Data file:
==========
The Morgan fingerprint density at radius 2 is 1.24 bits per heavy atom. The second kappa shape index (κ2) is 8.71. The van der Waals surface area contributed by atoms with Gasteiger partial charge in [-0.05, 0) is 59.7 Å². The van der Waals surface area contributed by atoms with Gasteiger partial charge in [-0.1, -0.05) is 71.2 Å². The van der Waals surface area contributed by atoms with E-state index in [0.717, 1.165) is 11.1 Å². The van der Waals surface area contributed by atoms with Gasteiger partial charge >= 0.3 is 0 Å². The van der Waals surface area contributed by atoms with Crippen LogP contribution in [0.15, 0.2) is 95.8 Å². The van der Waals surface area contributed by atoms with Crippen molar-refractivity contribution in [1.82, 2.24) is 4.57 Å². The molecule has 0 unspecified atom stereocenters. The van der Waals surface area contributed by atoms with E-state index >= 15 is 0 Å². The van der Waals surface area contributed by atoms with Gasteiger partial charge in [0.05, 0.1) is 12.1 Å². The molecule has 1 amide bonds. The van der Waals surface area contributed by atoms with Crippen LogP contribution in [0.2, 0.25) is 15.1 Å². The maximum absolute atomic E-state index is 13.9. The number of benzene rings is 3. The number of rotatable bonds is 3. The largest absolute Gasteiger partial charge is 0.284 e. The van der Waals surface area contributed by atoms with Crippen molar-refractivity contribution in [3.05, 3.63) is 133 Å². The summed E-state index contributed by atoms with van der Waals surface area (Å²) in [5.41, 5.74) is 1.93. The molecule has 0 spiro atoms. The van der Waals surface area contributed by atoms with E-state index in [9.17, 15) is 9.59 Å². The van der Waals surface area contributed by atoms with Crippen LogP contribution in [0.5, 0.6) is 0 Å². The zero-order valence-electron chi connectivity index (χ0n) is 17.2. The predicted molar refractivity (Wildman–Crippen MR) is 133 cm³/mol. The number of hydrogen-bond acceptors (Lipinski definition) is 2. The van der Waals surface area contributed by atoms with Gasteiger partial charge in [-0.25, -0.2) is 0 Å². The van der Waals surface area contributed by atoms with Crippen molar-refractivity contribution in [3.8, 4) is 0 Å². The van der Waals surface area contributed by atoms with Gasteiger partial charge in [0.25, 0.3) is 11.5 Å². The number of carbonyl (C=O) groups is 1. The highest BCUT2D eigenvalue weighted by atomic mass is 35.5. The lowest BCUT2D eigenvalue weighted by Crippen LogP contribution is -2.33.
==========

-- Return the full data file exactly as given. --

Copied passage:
The Morgan fingerprint density at radius 2 is 1.24 bits per heavy atom. The second kappa shape index (κ2) is 8.71. The van der Waals surface area contributed by atoms with Gasteiger partial charge in [-0.05, 0) is 59.7 Å². The van der Waals surface area contributed by atoms with Gasteiger partial charge in [-0.1, -0.05) is 71.2 Å². The van der Waals surface area contributed by atoms with E-state index in [0.717, 1.165) is 11.1 Å². The van der Waals surface area contributed by atoms with Gasteiger partial charge >= 0.3 is 0 Å². The van der Waals surface area contributed by atoms with Crippen LogP contribution in [0.15, 0.2) is 95.8 Å². The van der Waals surface area contributed by atoms with Crippen molar-refractivity contribution in [1.82, 2.24) is 4.57 Å². The molecule has 0 unspecified atom stereocenters. The van der Waals surface area contributed by atoms with E-state index >= 15 is 0 Å². The van der Waals surface area contributed by atoms with Gasteiger partial charge in [0.05, 0.1) is 12.1 Å². The molecule has 1 amide bonds. The van der Waals surface area contributed by atoms with Crippen LogP contribution in [0.2, 0.25) is 15.1 Å². The maximum absolute atomic E-state index is 13.9. The number of benzene rings is 3. The number of rotatable bonds is 3. The largest absolute Gasteiger partial charge is 0.284 e. The van der Waals surface area contributed by atoms with Crippen molar-refractivity contribution in [3.05, 3.63) is 133 Å². The summed E-state index contributed by atoms with van der Waals surface area (Å²) in [5.41, 5.74) is 1.93. The molecule has 0 spiro atoms. The van der Waals surface area contributed by atoms with E-state index in [9.17, 15) is 9.59 Å². The van der Waals surface area contributed by atoms with Crippen LogP contribution in [0.5, 0.6) is 0 Å². The zero-order valence-electron chi connectivity index (χ0n) is 17.2. The predicted molar refractivity (Wildman–Crippen MR) is 133 cm³/mol. The number of hydrogen-bond acceptors (Lipinski definition) is 2. The van der Waals surface area contributed by atoms with Gasteiger partial charge in [-0.25, -0.2) is 0 Å². The van der Waals surface area contributed by atoms with Crippen molar-refractivity contribution in [3.8, 4) is 0 Å². The van der Waals surface area contributed by atoms with Gasteiger partial charge in [0.25, 0.3) is 11.5 Å². The number of carbonyl (C=O) groups is 1. The highest BCUT2D eigenvalue weighted by atomic mass is 35.5. The lowest BCUT2D eigenvalue weighted by Crippen LogP contribution is -2.33.